Thursday, 10 February 2011

Culture Clash

I’ve had this blog for a few months and struggled a bit with what to write in it. I could recount tales of my exciting travels around the district- although as a lot of my work involves sitting at my desk and phoning/emailing/planning, that might prove a little boring! Besides- I write another blog as youth president of the Methodist church where I do that and I wanted to do something a bit different with this one. So I thought instead I could use this blog to reflect on the real issues of participation. It’s all very well throwing the word around, but what does it mean to real people in real churches? What are the challenges? What are the rewards?

Recently I was in a church hall having a meal after the service, when someone came up to me and asked what I would do about a “culture clash” that had just occurred. Some young men had come into the hall for the meal and were wearing baseball caps. A few older ladies who regularly attended the church were deeply offended by this and found it to be highly disrespectful- but to those boys, it didn’t even cross their minds that wearing their hats might upset someone. It was just an issue of fashion.  In another church one of the workers pointed out that a lot of the older people in the church feel detached from the young people because they seem so different. Stories like these are fairly common in a lot of churches and it made me think- 

When different ages come together in church is it really a clash of cultures and is there more to it than just age?

And something for you to think about-

How would you respond if this happened in your church?

Tuesday, 26 October 2010

Who, What, Where, When, Why?

One girl- Christy-Anna Errington
One Year- 2010/11
One District- Southampton

It’s a difficult concept in a society that is used to power being so unevenly distributed, but true participation means consulting everyone- especially in things that directly affect them.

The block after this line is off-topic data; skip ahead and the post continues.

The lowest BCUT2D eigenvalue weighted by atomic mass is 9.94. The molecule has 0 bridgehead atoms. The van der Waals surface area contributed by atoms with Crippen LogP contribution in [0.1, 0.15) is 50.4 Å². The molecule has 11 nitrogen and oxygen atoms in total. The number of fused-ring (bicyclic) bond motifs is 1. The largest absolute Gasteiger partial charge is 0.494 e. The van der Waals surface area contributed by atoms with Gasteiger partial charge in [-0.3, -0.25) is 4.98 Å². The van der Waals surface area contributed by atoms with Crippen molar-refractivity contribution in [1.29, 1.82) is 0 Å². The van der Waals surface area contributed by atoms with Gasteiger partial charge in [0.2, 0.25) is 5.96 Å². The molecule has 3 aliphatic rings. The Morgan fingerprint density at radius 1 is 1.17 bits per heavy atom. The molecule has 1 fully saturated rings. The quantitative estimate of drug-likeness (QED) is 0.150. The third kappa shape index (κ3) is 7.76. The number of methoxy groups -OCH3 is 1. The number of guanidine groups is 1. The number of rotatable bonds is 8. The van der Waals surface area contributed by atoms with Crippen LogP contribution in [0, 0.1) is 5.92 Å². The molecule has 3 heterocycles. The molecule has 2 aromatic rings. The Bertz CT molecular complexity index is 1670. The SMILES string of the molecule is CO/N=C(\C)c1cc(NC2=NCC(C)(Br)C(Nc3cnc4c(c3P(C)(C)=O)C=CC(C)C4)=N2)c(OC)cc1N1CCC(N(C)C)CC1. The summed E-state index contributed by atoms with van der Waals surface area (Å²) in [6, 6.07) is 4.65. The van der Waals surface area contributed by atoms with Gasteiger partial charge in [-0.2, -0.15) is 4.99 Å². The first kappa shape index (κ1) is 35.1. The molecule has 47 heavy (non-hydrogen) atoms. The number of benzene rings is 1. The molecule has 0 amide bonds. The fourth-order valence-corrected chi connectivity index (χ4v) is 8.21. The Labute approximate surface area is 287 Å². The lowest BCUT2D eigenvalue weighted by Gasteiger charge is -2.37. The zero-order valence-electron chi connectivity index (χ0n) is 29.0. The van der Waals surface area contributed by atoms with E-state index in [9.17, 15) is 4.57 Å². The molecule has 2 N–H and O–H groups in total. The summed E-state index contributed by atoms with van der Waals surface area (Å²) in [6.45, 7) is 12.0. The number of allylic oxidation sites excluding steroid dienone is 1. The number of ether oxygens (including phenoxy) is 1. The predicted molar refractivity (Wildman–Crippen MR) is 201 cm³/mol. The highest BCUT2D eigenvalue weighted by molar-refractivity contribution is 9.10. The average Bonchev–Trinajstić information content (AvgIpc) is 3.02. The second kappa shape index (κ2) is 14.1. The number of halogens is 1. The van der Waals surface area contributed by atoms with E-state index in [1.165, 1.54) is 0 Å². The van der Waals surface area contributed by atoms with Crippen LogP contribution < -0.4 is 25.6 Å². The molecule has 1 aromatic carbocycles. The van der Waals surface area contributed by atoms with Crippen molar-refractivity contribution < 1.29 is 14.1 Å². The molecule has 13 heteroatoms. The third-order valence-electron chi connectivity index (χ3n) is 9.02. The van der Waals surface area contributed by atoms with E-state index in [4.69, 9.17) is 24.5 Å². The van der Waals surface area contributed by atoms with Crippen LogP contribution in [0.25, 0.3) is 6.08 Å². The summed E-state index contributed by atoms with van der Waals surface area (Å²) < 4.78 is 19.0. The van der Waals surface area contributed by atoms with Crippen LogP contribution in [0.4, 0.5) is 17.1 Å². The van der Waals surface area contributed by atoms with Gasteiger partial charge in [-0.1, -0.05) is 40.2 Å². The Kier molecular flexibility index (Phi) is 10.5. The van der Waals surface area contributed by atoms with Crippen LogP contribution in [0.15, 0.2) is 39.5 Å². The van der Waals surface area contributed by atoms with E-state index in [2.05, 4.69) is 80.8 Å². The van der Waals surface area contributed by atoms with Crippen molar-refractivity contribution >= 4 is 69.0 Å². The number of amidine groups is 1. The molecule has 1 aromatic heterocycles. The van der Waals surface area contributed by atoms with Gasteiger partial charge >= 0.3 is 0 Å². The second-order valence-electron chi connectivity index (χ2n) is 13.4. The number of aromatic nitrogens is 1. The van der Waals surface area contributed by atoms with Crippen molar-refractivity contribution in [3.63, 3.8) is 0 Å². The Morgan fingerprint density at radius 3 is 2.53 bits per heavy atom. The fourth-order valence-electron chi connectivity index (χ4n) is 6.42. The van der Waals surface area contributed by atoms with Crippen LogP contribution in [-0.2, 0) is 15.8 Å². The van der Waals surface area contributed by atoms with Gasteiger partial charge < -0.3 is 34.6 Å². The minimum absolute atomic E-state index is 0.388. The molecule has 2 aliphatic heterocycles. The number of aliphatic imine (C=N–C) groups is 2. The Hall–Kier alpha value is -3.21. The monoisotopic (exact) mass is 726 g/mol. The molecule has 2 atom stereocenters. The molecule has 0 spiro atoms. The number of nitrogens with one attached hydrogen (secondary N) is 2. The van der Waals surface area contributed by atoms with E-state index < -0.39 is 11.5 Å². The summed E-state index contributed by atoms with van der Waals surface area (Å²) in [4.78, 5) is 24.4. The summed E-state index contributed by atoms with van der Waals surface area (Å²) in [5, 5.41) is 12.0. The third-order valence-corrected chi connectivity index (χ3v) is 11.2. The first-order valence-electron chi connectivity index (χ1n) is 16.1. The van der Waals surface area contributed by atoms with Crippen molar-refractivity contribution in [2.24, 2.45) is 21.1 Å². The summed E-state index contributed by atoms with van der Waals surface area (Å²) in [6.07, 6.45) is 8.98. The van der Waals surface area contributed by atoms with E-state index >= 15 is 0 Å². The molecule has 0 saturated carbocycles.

It’s not simple and certainly not easy, but the starting point has to be respect and a willingness to listen from everyone involved.
Participation is
-          Active involvement
-          Being a contributor, not just a consumer
-          Having a say and being involved in the issues and services which affect our lives
-          Fair representation of all groups

So what does this all have to do with youth work in our churches?
The YPS (Youth Participation Strategy) is the Methodist Church’s way of making participation an integral part of the way we do things- connexionally and locally. The Methodist Church website says this about the YPS;
“First things first: participation is about everyone, not just young people. It’s part of the Methodist Church’s bigger vision – part of the Children and Youth Team’s wider strategy – to see the whole church participating more; making and moulding the shape and substance of the church, together.
Participation and involvement mean changing the way we run our meetings, plan our worship, make our decisions. Participation and involvement mean changing the way we are church together.
At its heart, participation is essentially about how we relate to each other. It is an idea that values all humans as equal and valuable. And that’s how Jesus interacted with people. It’s why He had disciples; why He chose to speak with people not just to them. It’s also how God treats us, allowing us to be co-creators in God’s creation. And it’s how the Holy Spirit works, as the One who comes alongside.”
How does this affect our district?
Within the Southampton District, we’re looking at ways in which we can realise this vision. We plan to have a youth weekend and 2 children’s days in the district this year. These will be organised by groups made up predominantly of children and young people. We’ll also be looking at what we can do to encourage wider participation within individual church’s and circuits.
More information coming soon...